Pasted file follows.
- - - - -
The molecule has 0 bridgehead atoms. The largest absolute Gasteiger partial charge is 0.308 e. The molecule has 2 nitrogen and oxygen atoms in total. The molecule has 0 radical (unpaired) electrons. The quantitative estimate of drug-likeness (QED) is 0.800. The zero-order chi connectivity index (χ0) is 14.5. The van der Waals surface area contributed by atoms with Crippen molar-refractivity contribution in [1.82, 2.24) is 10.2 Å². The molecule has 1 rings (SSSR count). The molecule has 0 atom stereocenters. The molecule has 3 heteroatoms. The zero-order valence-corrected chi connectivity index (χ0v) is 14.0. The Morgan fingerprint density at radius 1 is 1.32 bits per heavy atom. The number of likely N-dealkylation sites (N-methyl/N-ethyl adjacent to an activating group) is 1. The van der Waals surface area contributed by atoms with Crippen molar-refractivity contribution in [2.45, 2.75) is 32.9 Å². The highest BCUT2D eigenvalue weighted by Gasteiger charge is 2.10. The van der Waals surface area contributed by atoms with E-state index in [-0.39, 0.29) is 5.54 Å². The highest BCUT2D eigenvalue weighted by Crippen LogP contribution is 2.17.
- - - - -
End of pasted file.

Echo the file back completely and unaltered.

The molecule has 0 bridgehead atoms. The largest absolute Gasteiger partial charge is 0.308 e. The molecule has 2 nitrogen and oxygen atoms in total. The molecule has 0 radical (unpaired) electrons. The quantitative estimate of drug-likeness (QED) is 0.800. The zero-order chi connectivity index (χ0) is 14.5. The van der Waals surface area contributed by atoms with Crippen molar-refractivity contribution in [1.82, 2.24) is 10.2 Å². The molecule has 1 rings (SSSR count). The molecule has 0 atom stereocenters. The molecule has 3 heteroatoms. The zero-order valence-corrected chi connectivity index (χ0v) is 14.0. The Morgan fingerprint density at radius 1 is 1.32 bits per heavy atom. The number of likely N-dealkylation sites (N-methyl/N-ethyl adjacent to an activating group) is 1. The van der Waals surface area contributed by atoms with Crippen molar-refractivity contribution in [2.45, 2.75) is 32.9 Å². The highest BCUT2D eigenvalue weighted by Gasteiger charge is 2.10. The van der Waals surface area contributed by atoms with E-state index in [-0.39, 0.29) is 5.54 Å². The highest BCUT2D eigenvalue weighted by Crippen LogP contribution is 2.17.